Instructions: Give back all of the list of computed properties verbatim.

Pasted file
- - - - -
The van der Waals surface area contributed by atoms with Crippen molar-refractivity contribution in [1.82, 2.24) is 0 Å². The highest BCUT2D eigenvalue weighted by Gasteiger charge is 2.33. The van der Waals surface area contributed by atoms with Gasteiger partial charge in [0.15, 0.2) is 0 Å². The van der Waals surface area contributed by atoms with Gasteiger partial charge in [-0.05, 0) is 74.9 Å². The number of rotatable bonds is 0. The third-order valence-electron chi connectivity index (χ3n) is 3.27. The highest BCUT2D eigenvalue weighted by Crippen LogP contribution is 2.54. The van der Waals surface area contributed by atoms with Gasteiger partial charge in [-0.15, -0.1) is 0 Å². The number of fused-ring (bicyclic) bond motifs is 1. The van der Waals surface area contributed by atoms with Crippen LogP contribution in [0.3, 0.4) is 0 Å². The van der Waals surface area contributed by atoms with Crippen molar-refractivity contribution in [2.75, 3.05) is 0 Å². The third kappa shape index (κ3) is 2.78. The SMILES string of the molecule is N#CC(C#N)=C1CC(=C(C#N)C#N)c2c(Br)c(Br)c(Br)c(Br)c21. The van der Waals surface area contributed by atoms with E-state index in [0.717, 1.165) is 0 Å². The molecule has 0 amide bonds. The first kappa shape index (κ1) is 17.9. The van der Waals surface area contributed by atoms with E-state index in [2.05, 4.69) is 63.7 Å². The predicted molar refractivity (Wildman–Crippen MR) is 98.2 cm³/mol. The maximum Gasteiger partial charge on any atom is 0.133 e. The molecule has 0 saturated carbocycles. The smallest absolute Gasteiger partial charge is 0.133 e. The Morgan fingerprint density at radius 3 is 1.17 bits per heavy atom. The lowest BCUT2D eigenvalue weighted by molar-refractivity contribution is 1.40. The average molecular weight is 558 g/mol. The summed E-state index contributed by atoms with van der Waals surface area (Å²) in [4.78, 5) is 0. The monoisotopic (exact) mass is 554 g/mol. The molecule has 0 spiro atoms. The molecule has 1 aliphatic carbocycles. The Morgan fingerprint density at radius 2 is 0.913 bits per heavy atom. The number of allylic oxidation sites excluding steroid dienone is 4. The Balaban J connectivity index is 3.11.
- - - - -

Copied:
The van der Waals surface area contributed by atoms with Crippen molar-refractivity contribution in [1.82, 2.24) is 0 Å². The highest BCUT2D eigenvalue weighted by Gasteiger charge is 2.33. The van der Waals surface area contributed by atoms with Gasteiger partial charge in [0.15, 0.2) is 0 Å². The van der Waals surface area contributed by atoms with Gasteiger partial charge in [-0.05, 0) is 74.9 Å². The number of rotatable bonds is 0. The third-order valence-electron chi connectivity index (χ3n) is 3.27. The highest BCUT2D eigenvalue weighted by Crippen LogP contribution is 2.54. The van der Waals surface area contributed by atoms with Gasteiger partial charge in [-0.15, -0.1) is 0 Å². The number of fused-ring (bicyclic) bond motifs is 1. The van der Waals surface area contributed by atoms with Crippen LogP contribution in [0.3, 0.4) is 0 Å². The van der Waals surface area contributed by atoms with Crippen molar-refractivity contribution in [2.75, 3.05) is 0 Å². The third kappa shape index (κ3) is 2.78. The SMILES string of the molecule is N#CC(C#N)=C1CC(=C(C#N)C#N)c2c(Br)c(Br)c(Br)c(Br)c21. The van der Waals surface area contributed by atoms with E-state index in [0.717, 1.165) is 0 Å². The molecule has 0 amide bonds. The first kappa shape index (κ1) is 17.9. The van der Waals surface area contributed by atoms with E-state index in [2.05, 4.69) is 63.7 Å². The predicted molar refractivity (Wildman–Crippen MR) is 98.2 cm³/mol. The maximum Gasteiger partial charge on any atom is 0.133 e. The molecule has 0 saturated carbocycles. The smallest absolute Gasteiger partial charge is 0.133 e. The Morgan fingerprint density at radius 3 is 1.17 bits per heavy atom. The lowest BCUT2D eigenvalue weighted by molar-refractivity contribution is 1.40. The average molecular weight is 558 g/mol. The summed E-state index contributed by atoms with van der Waals surface area (Å²) in [4.78, 5) is 0. The monoisotopic (exact) mass is 554 g/mol. The molecule has 0 spiro atoms. The molecule has 1 aliphatic carbocycles. The Morgan fingerprint density at radius 2 is 0.913 bits per heavy atom. The number of allylic oxidation sites excluding steroid dienone is 4. The Balaban J connectivity index is 3.11.